Just in case you hadn’t noticed: The robots are coming.
Well, you probably had noticed. It’s hard to miss. Newspaper articles and blogs everywhere herald their arrival. The stories usually follow the same general formula: A catalogue of amazing things that robots (really, AI systems) can do. Debate about forced unemployment vs. people freed up to do more interesting work. And then some comments about whether it’s for the good or bad. You can generally infer the general tone from the choice of image accompanying the story: a cute Japanese robot with a plastic smile or a more sinister face with the Terminator’s jawline.
Of course, workplace automation has been around for almost as long as we have had workplaces. Each new wave of technology disrupts the employment landscape in its own particular way. However, this time it’s serious: It’s not just manual labor that’s under threat, but increasingly, we’re told, white-collar workers are being supplanted by machines. A recent McKinsey report has generated a wave of headlines: “Even the CEO’s job is susceptible to automation,” wrote Patrick Nelson at Network World; and Ana Swanson at the Washington Post reported, “How robots will even affect the jobs of people we thought were immune.”
Not surprisingly, a closer read of the McKinsey material gives a more nuanced appraisal than a headline can offer. Few of us will actually be replaced by a robot, but many workers will lose some part of their current jobs to automation. The McKinsey report states that up to 45 percent of the activities that employees perform today could be automated, but very few occupations will be automated entirely in the near or medium term. The things that require creativity and emotion remain uniquely in the domain of humans, and they are likely to remain there for quite some time.
It’s against this background that we see a steady increase in what is often referred to as robot journalism: machines writing news stories. So far, these applications rely on scenarios where the general ‘shape’ of a story remains pretty consistent because of the regularity of the data underlying those stories. For example, a report on stock performance is always going to mention the current stock price, what the stock price was at some particular point in the past, the price highs and lows, and perhaps something on volume or analyst sentiment. These reports often are found in the back pages of a newspaper, and are the stories that few journalists actually want to write, since they allow almost no space for creativity and emotion.
The reality is that today’s news-writing software is still a long way from replacing human journalists. Which is not to say that what a robot journalist produces isn’t useful; it surely is. Last month I spoke about robot journalism at the news:rewired conference. It was fascinating to see how most of the major news media are exploring how to get robots on staff. So while we’re going to see more robot journalists, it doesn’t necessarily mean fewer human journalists. A recent study by researchers at Oxford University and Deloitte explored how susceptible various jobs were to automation—journalists ranked 285th out of 366 jobs, with an ‘automation risk’ of just 8 percent.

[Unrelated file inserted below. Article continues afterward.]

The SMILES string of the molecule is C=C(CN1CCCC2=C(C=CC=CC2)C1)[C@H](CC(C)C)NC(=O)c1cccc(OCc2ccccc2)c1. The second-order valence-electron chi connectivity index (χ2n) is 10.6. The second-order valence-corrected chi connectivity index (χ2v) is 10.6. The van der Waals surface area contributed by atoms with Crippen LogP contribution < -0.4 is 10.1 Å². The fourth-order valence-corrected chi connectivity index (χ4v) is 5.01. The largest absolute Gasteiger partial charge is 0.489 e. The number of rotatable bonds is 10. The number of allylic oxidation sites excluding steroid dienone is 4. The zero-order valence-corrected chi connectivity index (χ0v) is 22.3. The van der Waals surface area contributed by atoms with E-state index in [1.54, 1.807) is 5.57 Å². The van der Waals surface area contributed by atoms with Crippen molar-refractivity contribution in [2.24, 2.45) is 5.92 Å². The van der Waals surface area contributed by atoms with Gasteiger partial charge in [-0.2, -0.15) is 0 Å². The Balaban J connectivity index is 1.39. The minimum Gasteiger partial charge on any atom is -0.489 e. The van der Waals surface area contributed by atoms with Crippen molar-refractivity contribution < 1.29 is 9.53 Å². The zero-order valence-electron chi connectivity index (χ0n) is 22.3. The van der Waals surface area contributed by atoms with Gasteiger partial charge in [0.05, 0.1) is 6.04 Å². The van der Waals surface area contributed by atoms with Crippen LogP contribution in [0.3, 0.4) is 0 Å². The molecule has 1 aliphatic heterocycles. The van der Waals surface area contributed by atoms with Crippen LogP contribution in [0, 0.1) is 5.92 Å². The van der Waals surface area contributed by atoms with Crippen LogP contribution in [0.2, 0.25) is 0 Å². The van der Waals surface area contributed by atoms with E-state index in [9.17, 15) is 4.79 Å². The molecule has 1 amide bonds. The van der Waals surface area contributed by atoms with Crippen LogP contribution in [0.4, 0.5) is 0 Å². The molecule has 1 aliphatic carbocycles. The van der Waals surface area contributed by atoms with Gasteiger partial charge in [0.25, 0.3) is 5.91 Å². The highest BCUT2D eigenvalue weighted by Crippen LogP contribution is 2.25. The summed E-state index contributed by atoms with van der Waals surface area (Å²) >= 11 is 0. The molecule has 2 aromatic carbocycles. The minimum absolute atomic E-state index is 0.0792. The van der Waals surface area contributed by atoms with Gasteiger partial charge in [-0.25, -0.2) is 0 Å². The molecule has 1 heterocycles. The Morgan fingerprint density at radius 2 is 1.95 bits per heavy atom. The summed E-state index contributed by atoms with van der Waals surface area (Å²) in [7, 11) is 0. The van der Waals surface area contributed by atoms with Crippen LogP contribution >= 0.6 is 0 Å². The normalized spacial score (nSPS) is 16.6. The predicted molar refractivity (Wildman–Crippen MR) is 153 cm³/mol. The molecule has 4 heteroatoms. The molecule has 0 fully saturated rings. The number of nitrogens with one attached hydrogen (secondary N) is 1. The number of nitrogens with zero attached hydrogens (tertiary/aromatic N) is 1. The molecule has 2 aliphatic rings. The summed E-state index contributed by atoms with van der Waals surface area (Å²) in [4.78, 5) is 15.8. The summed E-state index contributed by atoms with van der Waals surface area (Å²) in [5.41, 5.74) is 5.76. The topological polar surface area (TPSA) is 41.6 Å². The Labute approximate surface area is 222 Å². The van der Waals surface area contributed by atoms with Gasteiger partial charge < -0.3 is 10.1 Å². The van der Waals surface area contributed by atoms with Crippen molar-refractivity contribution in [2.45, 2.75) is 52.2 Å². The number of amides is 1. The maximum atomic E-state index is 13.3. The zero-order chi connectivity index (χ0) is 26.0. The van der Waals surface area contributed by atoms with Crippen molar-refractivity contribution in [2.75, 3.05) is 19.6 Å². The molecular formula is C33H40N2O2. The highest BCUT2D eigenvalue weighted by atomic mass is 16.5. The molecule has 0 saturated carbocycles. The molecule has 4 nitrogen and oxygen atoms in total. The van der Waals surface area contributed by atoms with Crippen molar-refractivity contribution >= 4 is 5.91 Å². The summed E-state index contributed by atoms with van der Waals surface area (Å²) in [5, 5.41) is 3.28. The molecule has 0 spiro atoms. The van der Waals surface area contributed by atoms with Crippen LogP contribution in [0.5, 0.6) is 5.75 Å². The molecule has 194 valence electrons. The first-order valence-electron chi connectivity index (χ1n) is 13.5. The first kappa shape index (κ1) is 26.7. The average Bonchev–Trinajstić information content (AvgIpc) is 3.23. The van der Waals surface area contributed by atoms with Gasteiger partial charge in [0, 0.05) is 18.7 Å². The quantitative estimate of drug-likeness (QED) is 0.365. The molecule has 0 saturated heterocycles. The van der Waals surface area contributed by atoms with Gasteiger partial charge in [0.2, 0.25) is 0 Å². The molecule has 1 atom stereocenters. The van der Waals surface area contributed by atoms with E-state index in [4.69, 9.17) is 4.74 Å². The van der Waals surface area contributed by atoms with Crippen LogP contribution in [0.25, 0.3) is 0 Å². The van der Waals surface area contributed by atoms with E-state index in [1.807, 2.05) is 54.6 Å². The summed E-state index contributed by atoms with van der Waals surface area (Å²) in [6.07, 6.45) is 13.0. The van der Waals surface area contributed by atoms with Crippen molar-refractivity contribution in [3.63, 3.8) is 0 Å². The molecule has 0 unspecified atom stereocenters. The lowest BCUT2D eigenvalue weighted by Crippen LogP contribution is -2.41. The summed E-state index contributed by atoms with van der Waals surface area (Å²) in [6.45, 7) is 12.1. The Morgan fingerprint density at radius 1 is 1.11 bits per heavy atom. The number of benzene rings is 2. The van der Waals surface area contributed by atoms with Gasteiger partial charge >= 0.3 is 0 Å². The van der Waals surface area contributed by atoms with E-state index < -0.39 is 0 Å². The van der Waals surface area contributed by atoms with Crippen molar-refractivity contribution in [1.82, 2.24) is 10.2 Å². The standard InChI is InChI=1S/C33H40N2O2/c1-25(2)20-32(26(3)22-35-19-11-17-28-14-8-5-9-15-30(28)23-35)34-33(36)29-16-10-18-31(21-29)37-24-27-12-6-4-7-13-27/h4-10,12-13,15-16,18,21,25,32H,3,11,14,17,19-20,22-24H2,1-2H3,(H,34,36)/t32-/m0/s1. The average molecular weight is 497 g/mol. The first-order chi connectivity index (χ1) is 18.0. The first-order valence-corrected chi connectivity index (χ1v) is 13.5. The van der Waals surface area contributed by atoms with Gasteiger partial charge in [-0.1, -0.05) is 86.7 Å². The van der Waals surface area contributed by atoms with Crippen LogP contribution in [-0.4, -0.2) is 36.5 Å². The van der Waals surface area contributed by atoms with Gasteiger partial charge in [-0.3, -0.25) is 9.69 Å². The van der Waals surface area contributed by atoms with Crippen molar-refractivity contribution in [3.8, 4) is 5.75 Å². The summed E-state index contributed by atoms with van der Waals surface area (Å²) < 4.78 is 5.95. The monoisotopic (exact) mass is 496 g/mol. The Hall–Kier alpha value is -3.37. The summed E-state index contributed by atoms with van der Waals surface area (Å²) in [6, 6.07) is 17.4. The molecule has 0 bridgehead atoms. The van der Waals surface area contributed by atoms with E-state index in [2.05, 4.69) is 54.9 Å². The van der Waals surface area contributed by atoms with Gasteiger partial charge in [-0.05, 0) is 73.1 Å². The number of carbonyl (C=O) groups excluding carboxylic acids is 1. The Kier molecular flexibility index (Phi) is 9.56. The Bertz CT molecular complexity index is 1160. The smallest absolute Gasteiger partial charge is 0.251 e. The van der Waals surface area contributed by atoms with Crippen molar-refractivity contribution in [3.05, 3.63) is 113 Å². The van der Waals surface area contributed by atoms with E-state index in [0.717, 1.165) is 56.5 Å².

But if you really want to see where the action is regarding automated writing, just look at it from a different angle. Rather than Natural Language Generation displacing people from their jobs, it’s offering a solution to the problem of shortage: A shortage of workers or expertise. And that story isn’t about news; it’s the Big Data story. You can take issue with the astounding numbers that are thrown around, but even if they’re out by a factor of 10, they’re still significant: by 2020, about 1.7MB of new information will be created every second for each person on earth. But less than 0.5 percent of all data is ever analyzed.
In 2011, McKinsey noted, “The United States alone faced a shortage of 140,000 to 190,000 people with analytical expertise, and 1.5 million managers and analysts with the skills to understand and make decisions based on the analysis of big data.” And subsequent reporting points to massive year-on-year leaps in demand.
Regardless of how few or how many people are displaced by robots, they are not all going to become data scientists. The only way this volume of data will be analyzed and explained is if we have machines doing it for us. And that’s the real calling and promise of Natural Language Generation (NLG). Interactive visualizations and dashboards don’t cut it; the meaning in all that data will be lost unless we call in the robots. But you need more than robot journalists, tirelessly churning out one formulaic story after another. You need articulate robots that use sophisticated NLG to construct fluent narratives from idiosyncratic data sets. So, accept the data reality, embrace automation, and find an NLG robot to explain the insights buried in your data.
About the Author:
Dr. Robert Dale, Chief Technology Officer and Chief Strategy Scientist at Arria NLG, is recognized as one of the world’s foremost experts in Natural Language Generation (NLG) research and Development, having authored or edited seven books and 160 papers on computational linguistics. He was a Professor in the Department of Computing, Director of the Centre for Language Technology at Macquarie University. He co-authored the seminal textbook “Building Natural Language Generation Systems” with Arria NLG Chief Scientist and co-founder Professor Ehud Reiter.